Updated June 10, 2022 - 12:14 pm
The search for the Golden Knights’ third coach in six seasons is underway.
The team fired Pete DeBoer on May 16 after missing the NHL playoffs for the first time in franchise history. DeBoer had a year left on his contract, but general manager Kelly McCrimmon said he thought the Knights could benefit by having a “new voice” in training camp.
The next step is determining who that is. The Knights’ last coaching search was fast, as DeBoer’s hiring and coach Gerard Gallant’s firing were announced on the same news release Jan. 15, 2020. McCrimmon said the extended offseason will allow the team to do a lengthier search this time. The process was expected to start the afternoon of May 16.
“We’re not going to pigeonhole ourselves into one category,” McCrimmon said. “There’s good coaches that have varying backgrounds. We’ve had two good coaches. One guy was a former player; one guy wasn’t. Both guys were effective at delivering their message.”
The Knights will have plenty of options because the market is full of experienced coaches. Here are six they could pursue:
DeBoer was hired after defeating the Knights in the playoffs in 2019 with the San Jose Sharks. They could end up with Trotz if they follow the same pattern.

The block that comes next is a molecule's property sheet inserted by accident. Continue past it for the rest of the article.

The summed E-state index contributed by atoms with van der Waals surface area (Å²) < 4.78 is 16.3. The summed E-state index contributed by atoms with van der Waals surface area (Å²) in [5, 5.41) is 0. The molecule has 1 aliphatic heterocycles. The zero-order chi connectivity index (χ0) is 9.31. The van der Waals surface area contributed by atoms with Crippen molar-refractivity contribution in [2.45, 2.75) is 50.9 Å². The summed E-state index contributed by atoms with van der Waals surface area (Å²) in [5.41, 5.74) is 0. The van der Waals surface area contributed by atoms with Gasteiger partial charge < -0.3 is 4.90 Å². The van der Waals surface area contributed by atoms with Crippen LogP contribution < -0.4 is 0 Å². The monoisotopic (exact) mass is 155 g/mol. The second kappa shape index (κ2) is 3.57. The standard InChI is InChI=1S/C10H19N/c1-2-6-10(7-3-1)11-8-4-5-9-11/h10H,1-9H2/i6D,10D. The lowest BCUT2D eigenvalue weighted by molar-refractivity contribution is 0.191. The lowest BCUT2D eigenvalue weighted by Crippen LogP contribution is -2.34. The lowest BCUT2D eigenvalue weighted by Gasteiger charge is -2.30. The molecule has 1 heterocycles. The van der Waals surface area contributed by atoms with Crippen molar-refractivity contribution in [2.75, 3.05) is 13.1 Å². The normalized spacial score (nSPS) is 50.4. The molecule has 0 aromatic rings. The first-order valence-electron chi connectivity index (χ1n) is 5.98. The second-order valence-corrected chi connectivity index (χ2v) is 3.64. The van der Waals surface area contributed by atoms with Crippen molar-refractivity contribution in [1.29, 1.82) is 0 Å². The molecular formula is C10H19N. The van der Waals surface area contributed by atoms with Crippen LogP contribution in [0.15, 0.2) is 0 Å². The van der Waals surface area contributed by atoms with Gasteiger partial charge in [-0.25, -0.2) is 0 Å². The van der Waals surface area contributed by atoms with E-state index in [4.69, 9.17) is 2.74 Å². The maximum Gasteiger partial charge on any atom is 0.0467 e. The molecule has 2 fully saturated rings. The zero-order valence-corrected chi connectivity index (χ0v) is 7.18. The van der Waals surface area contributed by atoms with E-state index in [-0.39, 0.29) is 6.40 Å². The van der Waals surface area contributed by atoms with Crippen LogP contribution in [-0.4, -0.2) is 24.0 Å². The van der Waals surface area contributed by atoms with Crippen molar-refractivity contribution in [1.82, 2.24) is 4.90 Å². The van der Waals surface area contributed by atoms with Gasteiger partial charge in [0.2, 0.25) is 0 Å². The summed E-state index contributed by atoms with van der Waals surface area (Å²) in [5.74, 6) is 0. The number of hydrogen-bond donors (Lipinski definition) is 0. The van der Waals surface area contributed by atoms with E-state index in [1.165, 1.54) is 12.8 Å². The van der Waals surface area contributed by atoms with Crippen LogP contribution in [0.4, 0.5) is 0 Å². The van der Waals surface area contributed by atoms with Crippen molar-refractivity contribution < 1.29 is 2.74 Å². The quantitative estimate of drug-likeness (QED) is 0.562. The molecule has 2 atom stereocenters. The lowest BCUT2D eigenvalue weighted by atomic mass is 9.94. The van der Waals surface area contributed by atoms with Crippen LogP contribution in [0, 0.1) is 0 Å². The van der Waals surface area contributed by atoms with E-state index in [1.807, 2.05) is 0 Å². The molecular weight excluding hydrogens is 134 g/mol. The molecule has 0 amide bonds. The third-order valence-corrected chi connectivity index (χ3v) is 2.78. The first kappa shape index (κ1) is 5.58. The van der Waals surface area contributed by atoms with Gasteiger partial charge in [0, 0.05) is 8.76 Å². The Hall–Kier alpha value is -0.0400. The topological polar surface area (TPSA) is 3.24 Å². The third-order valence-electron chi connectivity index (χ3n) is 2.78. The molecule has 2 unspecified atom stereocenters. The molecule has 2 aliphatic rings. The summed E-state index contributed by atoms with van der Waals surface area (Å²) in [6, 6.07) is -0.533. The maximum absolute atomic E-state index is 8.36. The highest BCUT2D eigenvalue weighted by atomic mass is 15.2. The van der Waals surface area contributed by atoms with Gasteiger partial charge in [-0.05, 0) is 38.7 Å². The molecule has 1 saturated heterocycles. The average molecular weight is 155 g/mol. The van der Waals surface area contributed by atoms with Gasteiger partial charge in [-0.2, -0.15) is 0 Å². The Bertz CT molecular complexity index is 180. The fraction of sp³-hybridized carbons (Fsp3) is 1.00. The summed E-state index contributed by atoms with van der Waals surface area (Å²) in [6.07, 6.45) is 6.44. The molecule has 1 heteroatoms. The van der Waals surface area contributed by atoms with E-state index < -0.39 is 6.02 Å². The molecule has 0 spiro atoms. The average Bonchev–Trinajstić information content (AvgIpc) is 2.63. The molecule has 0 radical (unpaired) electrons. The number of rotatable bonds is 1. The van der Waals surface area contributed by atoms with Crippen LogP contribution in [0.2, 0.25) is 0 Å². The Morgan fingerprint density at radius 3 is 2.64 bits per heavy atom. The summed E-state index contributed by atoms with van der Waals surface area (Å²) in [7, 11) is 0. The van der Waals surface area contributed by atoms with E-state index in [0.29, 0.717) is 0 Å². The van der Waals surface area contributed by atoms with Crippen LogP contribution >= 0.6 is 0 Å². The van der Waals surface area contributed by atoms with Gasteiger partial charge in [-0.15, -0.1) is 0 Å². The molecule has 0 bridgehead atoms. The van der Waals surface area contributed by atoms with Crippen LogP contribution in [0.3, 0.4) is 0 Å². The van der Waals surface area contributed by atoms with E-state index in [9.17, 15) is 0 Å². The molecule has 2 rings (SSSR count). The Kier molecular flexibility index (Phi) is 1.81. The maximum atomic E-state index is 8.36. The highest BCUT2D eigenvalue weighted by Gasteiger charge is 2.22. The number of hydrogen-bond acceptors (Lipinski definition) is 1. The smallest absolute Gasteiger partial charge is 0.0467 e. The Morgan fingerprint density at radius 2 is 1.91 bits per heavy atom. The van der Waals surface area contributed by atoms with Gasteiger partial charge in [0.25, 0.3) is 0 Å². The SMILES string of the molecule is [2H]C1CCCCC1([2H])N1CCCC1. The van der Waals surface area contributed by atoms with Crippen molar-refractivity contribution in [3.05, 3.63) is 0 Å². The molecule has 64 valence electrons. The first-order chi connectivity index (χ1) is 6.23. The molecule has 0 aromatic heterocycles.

The 59-year-old gave the Knights their first playoff series loss in franchise history when he led the Washington Capitals to a victory in the 2018 Stanley Cup Final. He then coached the New York Islanders the past four seasons, going 152-102-34 with two trips to the NHL semifinals.
Trotz was fired by the Islanders on May 9 and replaced by assistant Lane Lambert on Monday. Trotz has the third-most wins in NHL history (914) and coached the second-most games (1,812). He’s known for implementing a solid defensive structure and getting strong performances out of his goaltenders.
Cassidy is a late entry to the coaching market but immediately became one of the top names available when he was fired by the Boston Bruins on Monday.
The 57-year-old was with the Bruins for parts of six seasons, a tenure that included a 245-108-46 (.672 points percentage) record, six playoff berths, the 2020 Jack Adams Award and a trip to the 2019 Stanley Cup Final. Boston, under Cassidy, ranked second in points percentage, second in wins, 10th in goals per game, first in goals against per game, third on the power play and third on the penalty kill.
Cassidy has a history with Knights president of hockey operations George McPhee, as he coached under him in Washington from 2002-03. Cassidy said Thursday he hoped to coach in the NHL again as soon as possible and had already heard from “a number of teams.”
Tocchet has spent this season as a Turner Sports analyst after being fired by the Arizona Coyotes in 2021.
The 58-year-old was 125-131-34 in four seasons with the Coyotes, leading them to the playoffs in the expanded 2020 postseason. He also was the Lightning’s coach from 2008 to 2010 and then a well-regarded assistant with the Pittsburgh Penguins during their back-to-back Stanley Cup runs in 2016 and 2017. He ran the Penguins’ power play, which scored on 21.9 percent of its opportunities in those two postseasons.